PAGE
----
4 MIN. DE LECTURA
(Adds governor of oil-producing province)
By Eliana Raszewski and Sarah Marsh
BUENOS AIRES, Sept 17 (Reuters) - Argentina's federal government said on Wednesday it had reached a deal with provinces on reforms to overhaul energy regulations and improve incentives to lure the foreign investors needed to develop its vast shale oil and gas reserves.
The cash-strapped South American country, which defaulted on its debt in July and cannot tap global credit markets, requires investment in its Patagonian Vaca Muerta fields to reverse a costly energy deficit that is pressuring low foreign reserves.
Oil industry experts say it will cost hundreds of billions of dollars to exploit the world's second largest shale gas resources and fourth largest shale oil resources - financing that officials say is beyond the reach of state-controlled energy firm YPF and regional governments.
"We have one of the most important underground reserves in the world and we have to exploit it," said Francisco Perez, governor of oil-producing Mendoza province. "Neither Argentina nor YPF nor the provinces can raise that kind of debt capacity so we have to find strategic partners.
Under the country's 1967 energy law, local administrations issue licenses and determine concessions and taxes foreign companies pay. The central government seeks a national framework that creates the same terms for all regions, which it says would ease doing business.
One senior energy official said the negotiations, including haggling over royalties, had resulted in a "good draft."
The federal government wants the new law in place before 2015 when a number of concessions held by YPF expire, said the official who was involved in the talks but not authorized to talk to media.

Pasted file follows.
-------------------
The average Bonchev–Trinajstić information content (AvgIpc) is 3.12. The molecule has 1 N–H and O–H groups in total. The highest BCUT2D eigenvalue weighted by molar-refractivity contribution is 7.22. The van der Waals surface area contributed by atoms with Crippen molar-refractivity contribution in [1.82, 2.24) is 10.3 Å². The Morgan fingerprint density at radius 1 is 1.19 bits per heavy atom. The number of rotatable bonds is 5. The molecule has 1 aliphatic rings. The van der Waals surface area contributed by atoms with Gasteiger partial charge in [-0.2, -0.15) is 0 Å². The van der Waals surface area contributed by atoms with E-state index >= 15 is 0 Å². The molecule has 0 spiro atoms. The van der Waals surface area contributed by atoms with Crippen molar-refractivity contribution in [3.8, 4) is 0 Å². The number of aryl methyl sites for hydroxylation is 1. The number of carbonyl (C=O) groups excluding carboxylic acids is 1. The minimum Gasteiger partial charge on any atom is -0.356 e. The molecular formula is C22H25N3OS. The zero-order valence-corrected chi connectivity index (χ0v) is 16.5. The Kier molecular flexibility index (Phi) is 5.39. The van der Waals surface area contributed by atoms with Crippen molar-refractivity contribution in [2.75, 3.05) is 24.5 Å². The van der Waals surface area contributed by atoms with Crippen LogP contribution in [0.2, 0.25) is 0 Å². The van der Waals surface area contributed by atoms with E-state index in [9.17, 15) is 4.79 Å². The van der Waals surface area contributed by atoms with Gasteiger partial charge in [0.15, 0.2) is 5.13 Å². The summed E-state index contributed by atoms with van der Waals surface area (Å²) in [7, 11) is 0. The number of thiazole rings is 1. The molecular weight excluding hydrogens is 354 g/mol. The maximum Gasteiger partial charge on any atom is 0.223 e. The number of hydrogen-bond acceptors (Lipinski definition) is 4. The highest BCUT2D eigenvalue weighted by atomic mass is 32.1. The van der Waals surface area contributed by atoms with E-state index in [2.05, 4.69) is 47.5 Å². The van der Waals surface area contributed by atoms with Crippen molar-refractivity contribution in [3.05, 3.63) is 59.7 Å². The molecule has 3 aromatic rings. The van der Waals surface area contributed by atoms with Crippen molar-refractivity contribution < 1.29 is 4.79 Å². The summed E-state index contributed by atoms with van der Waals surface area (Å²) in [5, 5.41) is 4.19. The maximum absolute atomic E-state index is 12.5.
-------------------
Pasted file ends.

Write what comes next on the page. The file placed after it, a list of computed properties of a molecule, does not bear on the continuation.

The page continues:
Cabinet chief Jorge Capitanich said that bill, which was handed to Congress on Wednesday, will "become national law, no later than October or November."
The reform will lengthen the terms of exploitation concessions by a decade to 35 years for non-conventional energy and 25 years for conventional energy. Firms can win 10-year extensions if they fulfill investment promises.
With each extension, provinces would be allowed to increase royalties by 3 percent up to a limit of 18 percent.
The bill will also cut the minimum investment needed for companies to be exempt from certain import and capital controls to $250 million from $1 billion.
Argentina has sought this year to win back the confidence of investors spooked by its expropriation of Spanish energy firm Repsol's majority stake in YPF two years ago.
So far, the only energy company to invest heavily in Vaca Muerta, which means "Dead Cow", has been Chevron Corp, which agreed last year to spend $1.24 billion for YPF to drill 161 wells as the project's operator.
Other oil giants drilling in Vaca Muerta include Royal Dutch Shell and Exxon Mobil Corp, while Malaysia's state-owned Petronas pledged last month to contribute $475 million to exploration. (Additional reporting by Walter Bianchi; Writing by Richard Lough; Editing by Meredith Mazzilli and Marguerita Choy)